Data Insight February 22, 2024

How Tech Companies Are Recruiting for Digital Skills in Supply Chain 

Given the nature of the industry, it may not come as a surprise that tech companies are seeking out, hiring, and retaining digital talent more than other industries. But how far ahead are they... and how exactly are they doing it?

Greta O'Marah Avatar
Greta O'Marah

Key Takeaways

  1. 1

    Tech companies require digital skills in almost half of supply chain job posts (49%), the most of any industry, followed by pharma, which require these skills in 27% of supply chain roles.

  2. 2

    Within supply chain roles at tech companies, AI/ML is required 4.5x more than the supply chain average (across all industries), automation is required 3.5x more, and software engineering is required nearly 3x more.

Given the nature of the industry, it doesn’t come as a surprise that tech companies are seeking out digital skills significantly more than other industries in supply chain-specific functions. Within supply chain job posts from 17 tech companies, nearly half of tech role descriptions require at least one digital skill (49%), compared to only about a quarter of roles from all other industries, with the second most mentions coming from pharma, closely followed by auto and energy. B2B tech manufacturers are top recruiters for digitally savvy talent, led by Texas Instruments, where 82% of supply chain job posts list digital skills, followed by Emerson (76%). Consumer-facing brands Dell, Microsoft, and Alphabet ask for technical skills in well over 50% of supply chain roles. Only two of the 17 tech companies Zero100 tracks mention digital skills less than the average, which is 21%, in supply chain roles.  

A deep dive into the specific skill sets that stand out as the most in-demand within the tech industry compared to the overall average among supply chain roles provides a more insightful view of priority areas. A few standouts in the tech industry include AI/ML, required in 13% of supply chain job posts (more than 4.5x the supply chain average), automation, required in 25% of job posts (nearly 3.5x more than the supply chain average), and software engineering at 15% (nearly 3x the average). Despite leading on recruiting for digital skills overall on an industry-by-industry basis, tech companies are behind on recruiting for specific key skills, namely blockchain (where industrials, shipping & logistics, and apparel & footwear lead), robotics (auto and industrials lead), and big data (shipping & logistics, pharma, and food & drug retail lead).  

Zeroing in on the specifics of this recruitment, Google, known for its skilled workforce and its high retention – it is, in fact, in the top 10% of companies when it comes to retaining quality employees – has come to be known for its unusual hiring techniques. One of the most infamous is their (now defunct) practice of stumping interview candidates with tough brainteaser questions such as, “Define a service that would allow you to travel to the future,” and “If you wanted to bring your dog to work but one of your team members was allergic to dogs, what would you do?”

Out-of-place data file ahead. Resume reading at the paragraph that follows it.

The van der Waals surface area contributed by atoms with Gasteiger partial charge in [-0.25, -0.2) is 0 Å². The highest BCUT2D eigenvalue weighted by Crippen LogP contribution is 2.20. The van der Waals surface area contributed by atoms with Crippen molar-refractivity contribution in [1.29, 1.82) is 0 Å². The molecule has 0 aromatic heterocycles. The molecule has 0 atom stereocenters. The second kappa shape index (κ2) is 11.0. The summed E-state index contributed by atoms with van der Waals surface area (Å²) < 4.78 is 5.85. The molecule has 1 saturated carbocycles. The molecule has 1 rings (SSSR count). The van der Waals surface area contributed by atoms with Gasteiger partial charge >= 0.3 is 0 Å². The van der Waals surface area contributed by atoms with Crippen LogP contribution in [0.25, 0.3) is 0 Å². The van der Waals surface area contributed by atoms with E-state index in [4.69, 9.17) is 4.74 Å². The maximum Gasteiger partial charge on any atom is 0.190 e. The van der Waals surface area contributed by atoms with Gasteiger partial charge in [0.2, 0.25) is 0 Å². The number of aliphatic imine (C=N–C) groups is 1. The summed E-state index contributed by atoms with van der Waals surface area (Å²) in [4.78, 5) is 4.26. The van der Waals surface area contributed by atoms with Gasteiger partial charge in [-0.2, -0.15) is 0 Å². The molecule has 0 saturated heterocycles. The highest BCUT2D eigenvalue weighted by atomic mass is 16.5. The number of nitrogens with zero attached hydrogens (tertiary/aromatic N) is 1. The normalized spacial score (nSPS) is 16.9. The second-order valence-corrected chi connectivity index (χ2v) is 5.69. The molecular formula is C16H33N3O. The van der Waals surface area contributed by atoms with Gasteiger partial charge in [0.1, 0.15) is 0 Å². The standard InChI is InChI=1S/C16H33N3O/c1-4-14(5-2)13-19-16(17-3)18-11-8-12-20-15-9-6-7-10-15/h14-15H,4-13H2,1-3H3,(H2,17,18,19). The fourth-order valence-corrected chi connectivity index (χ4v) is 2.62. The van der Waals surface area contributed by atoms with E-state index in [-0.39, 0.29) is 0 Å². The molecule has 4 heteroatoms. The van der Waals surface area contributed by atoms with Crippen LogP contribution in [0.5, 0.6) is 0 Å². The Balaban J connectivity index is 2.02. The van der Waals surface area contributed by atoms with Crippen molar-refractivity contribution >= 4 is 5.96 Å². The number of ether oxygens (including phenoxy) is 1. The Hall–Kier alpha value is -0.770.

While questions may have revealed how a potential candidate responds under pressure, the Google hiring team ultimately ditched the practice, instead opting for “structured interviewing” which, to control variability and better predict success, standardizes interview questions and scores them all the same way. Along with culture-fit-related questions, technical role interviewees (for example, for a software engineer position) can expect job-related, technical questions around coding and system design, specifically graphs and trees, arrays and strings, dynamic programming recursion, geometry, and math.

Bar chart showing share of supply chain job posts from tech industry vs overall average across industries mentioning specific digital skills.
Source: Zero100 analysis of LinkedIn data

Amazon, which like Google has a high retention score (in the top 30%), recruits for highly technical, supply chain-specific roles by requiring a mix of broad technical skills, such as “statistical modeling, machine learning algorithms, and data visualization techniques” as well as specific program knowledge/expertise, such as “programming languages such as python, r, or sql for data manipulation and analysis, bi tools like aws quicksight.” 

To build out well-rounded teams with the right digital skills, consider the hiring strategies of leading tech companies like Amazon, Dell, Microsoft, and Alphabet. Their model suggests you should treat your supply chain job postings as an SEO exercise, clearly specifying technical keywords around skills, programs, and experience (but don’t forget about soft skills). Put together teams with complementary but differing skills, allowing them to upskill each other, and you will have laid the foundation for the successful execution of your most pressing digital initiatives. 

To see a different data cut or to dig deeper into this topic, reach out to our Head of Research Analytics, Cody Stack, at   


Zero100’s proprietary data and analytics are a combined effort between our data scientists and research analysts. We provide data-first insights matched with our own research-backed points of view and bring this analysis to life via real-world case examples being led by supply chain practitioners today.   

For this study, we looked at 595k supply chain LinkedIn job posts from 175 B2B and B2C companies. Our analysis categorizes listings based on mentions of specific digital skills within job titles and descriptions.